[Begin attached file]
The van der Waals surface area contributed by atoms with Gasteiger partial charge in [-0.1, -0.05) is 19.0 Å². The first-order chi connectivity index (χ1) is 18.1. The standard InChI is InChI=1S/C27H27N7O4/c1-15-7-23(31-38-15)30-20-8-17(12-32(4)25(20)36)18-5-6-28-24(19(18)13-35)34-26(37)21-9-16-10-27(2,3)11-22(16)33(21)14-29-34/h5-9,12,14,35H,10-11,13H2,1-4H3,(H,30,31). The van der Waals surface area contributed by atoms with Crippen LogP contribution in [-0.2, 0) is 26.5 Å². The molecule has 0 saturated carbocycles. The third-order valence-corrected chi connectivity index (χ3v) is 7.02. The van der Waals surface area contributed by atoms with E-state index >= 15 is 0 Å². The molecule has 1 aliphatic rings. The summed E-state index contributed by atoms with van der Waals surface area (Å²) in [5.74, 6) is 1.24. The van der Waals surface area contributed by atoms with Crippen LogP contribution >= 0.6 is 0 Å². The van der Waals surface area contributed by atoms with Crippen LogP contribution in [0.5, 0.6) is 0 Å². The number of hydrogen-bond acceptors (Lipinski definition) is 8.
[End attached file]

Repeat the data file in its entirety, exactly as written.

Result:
The van der Waals surface area contributed by atoms with Gasteiger partial charge in [-0.1, -0.05) is 19.0 Å². The first-order chi connectivity index (χ1) is 18.1. The standard InChI is InChI=1S/C27H27N7O4/c1-15-7-23(31-38-15)30-20-8-17(12-32(4)25(20)36)18-5-6-28-24(19(18)13-35)34-26(37)21-9-16-10-27(2,3)11-22(16)33(21)14-29-34/h5-9,12,14,35H,10-11,13H2,1-4H3,(H,30,31). The van der Waals surface area contributed by atoms with Crippen LogP contribution in [-0.2, 0) is 26.5 Å². The molecule has 0 saturated carbocycles. The third-order valence-corrected chi connectivity index (χ3v) is 7.02. The van der Waals surface area contributed by atoms with E-state index >= 15 is 0 Å². The molecule has 1 aliphatic rings. The summed E-state index contributed by atoms with van der Waals surface area (Å²) in [5.74, 6) is 1.24. The van der Waals surface area contributed by atoms with Crippen LogP contribution >= 0.6 is 0 Å². The van der Waals surface area contributed by atoms with Crippen LogP contribution in [0.5, 0.6) is 0 Å². The number of hydrogen-bond acceptors (Lipinski definition) is 8.